From the 1920's Collie had the biggest marshalling yards outside of Fremantle. There used to be 12 lines. The remnants can be seen in the Railway Precinct. Just out of Collie, the Roundhouse has space for 14 trains and a turntable in the centre for turing the trains around. The Steam Locomotive display, located next to the Collie Visitor Centre on Throssell Street, should not be missed by rail enthusiasts or historians. The collection includes an F class, V class and W class, all withdrawn from service in 1971. A popular display is Polly, a traction engine made in 1879 in the UK. In 1875 Alexander Buckingham built a timber mill near Kelmscott and in 1880 he purchased a traction engine that later became known as Polly. He used it for several years to haul logs before reselling it to Sawyers Valley. Two of Alexander's sons became millers in the Wellington area near Collie, and they repurchased the engine in the 1900's and drove it there - the journey took two weeks! This was known as Buckingham's Mill, and was connected to the Collie to Narrogin train line by a 1 km long siding (this is now the Collie Darken Rail Trail - see the ride here). In 1912 she was fitted with loco wheels and winch from WAGR F 20 (made in 1885 and decommissioned in 1905, which worked at Lion Mill and Worsley) and converted for use on the railways around Collie. She worked till 1954, when the tracks were removed. After that she retired and was placed in front of the Collie Visitor Centre.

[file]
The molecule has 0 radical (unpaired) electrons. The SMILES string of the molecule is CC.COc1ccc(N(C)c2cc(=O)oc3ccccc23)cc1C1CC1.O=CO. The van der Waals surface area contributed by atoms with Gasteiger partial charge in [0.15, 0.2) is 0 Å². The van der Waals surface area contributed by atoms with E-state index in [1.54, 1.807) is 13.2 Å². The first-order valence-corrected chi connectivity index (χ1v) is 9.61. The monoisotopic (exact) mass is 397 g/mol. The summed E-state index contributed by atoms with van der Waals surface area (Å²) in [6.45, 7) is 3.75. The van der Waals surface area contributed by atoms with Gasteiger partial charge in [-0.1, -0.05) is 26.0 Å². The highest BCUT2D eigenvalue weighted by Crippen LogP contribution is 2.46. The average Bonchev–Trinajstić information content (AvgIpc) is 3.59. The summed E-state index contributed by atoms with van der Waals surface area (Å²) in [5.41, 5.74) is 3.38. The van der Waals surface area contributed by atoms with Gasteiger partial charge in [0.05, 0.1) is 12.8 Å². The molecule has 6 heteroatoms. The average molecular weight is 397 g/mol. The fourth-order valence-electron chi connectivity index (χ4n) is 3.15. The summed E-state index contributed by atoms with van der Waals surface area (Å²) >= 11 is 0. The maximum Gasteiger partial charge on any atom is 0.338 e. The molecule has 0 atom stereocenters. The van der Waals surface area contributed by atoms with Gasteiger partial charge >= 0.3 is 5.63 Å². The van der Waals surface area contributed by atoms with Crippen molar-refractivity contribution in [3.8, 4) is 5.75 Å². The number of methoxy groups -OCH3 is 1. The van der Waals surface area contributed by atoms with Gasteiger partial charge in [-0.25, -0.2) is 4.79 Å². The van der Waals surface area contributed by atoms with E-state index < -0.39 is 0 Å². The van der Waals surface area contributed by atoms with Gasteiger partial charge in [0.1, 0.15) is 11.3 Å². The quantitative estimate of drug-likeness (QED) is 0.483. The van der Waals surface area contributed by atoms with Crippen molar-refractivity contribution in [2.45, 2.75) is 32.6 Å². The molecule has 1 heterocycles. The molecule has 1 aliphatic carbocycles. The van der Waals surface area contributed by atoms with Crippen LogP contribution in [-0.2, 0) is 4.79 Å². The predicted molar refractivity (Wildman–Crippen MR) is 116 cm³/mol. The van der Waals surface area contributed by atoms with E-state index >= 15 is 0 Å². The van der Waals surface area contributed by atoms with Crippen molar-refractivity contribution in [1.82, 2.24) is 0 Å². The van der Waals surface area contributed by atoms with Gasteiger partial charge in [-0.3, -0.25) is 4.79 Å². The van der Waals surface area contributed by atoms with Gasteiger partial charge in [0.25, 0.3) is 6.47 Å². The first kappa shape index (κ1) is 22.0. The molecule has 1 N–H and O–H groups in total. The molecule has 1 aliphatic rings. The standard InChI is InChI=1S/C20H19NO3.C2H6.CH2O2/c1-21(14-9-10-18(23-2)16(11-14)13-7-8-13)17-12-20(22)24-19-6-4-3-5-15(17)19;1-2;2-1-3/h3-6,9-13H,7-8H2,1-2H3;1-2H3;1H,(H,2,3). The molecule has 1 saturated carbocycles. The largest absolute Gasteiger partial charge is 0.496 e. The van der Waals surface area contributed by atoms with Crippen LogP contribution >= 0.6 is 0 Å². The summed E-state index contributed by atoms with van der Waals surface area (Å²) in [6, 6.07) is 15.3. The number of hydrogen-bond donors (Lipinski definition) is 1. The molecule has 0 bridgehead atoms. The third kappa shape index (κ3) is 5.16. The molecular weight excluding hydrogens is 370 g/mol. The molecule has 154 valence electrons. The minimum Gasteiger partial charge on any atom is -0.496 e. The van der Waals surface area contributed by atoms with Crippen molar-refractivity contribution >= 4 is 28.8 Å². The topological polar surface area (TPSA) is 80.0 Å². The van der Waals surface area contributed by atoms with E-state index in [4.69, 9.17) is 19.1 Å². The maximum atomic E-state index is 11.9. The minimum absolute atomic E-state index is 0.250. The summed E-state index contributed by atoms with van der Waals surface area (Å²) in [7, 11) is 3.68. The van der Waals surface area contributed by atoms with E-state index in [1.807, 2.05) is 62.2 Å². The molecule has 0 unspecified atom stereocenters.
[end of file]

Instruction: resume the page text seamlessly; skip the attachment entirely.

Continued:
Yarloop:
Yx 176 was located at the excellent Yarloop Steam Workshop (in the former timber mill) and was displayed together with an good collection of steam machinery in the railway maintenance workshops.
However, the entire museum was destroyed in the January 2016 fire, and it's current fate is unknown.
Y176, was built by James Martin & Co, Gawler SA in 1898 and received the South Australian Railways. It was withdrawn by South Australian Railways in 1929 and condemned in 1936. Y 176 which was sold to Bunning Bros. for use at the Donnelly River Mill. Bunnings rebuilt Y 176 to Yx specification in 1956 by replacing the round-top boiler with a larger, higher pitched Belpaire boiler.

Manjimup: